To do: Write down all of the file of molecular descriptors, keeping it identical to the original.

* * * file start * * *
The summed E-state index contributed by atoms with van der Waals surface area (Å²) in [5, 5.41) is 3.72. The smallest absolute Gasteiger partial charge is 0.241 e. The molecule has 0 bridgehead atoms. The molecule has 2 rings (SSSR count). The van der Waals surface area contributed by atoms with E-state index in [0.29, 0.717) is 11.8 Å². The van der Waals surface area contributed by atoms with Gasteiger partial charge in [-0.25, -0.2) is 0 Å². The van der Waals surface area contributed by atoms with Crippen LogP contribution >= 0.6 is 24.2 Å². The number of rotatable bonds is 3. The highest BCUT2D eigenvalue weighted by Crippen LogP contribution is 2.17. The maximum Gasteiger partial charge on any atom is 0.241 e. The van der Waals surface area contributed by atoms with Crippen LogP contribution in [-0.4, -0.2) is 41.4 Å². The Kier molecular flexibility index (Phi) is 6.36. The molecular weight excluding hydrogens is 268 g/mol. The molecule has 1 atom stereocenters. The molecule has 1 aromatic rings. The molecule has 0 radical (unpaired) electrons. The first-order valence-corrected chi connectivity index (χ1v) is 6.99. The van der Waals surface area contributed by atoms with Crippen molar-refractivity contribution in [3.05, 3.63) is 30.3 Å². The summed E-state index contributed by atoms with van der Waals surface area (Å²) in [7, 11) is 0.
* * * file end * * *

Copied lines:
The summed E-state index contributed by atoms with van der Waals surface area (Å²) in [5, 5.41) is 3.72. The smallest absolute Gasteiger partial charge is 0.241 e. The molecule has 0 bridgehead atoms. The molecule has 2 rings (SSSR count). The van der Waals surface area contributed by atoms with E-state index in [0.29, 0.717) is 11.8 Å². The van der Waals surface area contributed by atoms with Gasteiger partial charge in [-0.25, -0.2) is 0 Å². The van der Waals surface area contributed by atoms with Crippen LogP contribution >= 0.6 is 24.2 Å². The number of rotatable bonds is 3. The highest BCUT2D eigenvalue weighted by Crippen LogP contribution is 2.17. The maximum Gasteiger partial charge on any atom is 0.241 e. The van der Waals surface area contributed by atoms with Crippen LogP contribution in [-0.4, -0.2) is 41.4 Å². The Kier molecular flexibility index (Phi) is 6.36. The molecular weight excluding hydrogens is 268 g/mol. The molecule has 1 atom stereocenters. The molecule has 1 aromatic rings. The molecule has 0 radical (unpaired) electrons. The first-order valence-corrected chi connectivity index (χ1v) is 6.99. The van der Waals surface area contributed by atoms with Crippen molar-refractivity contribution in [3.05, 3.63) is 30.3 Å². The summed E-state index contributed by atoms with van der Waals surface area (Å²) in [7, 11) is 0.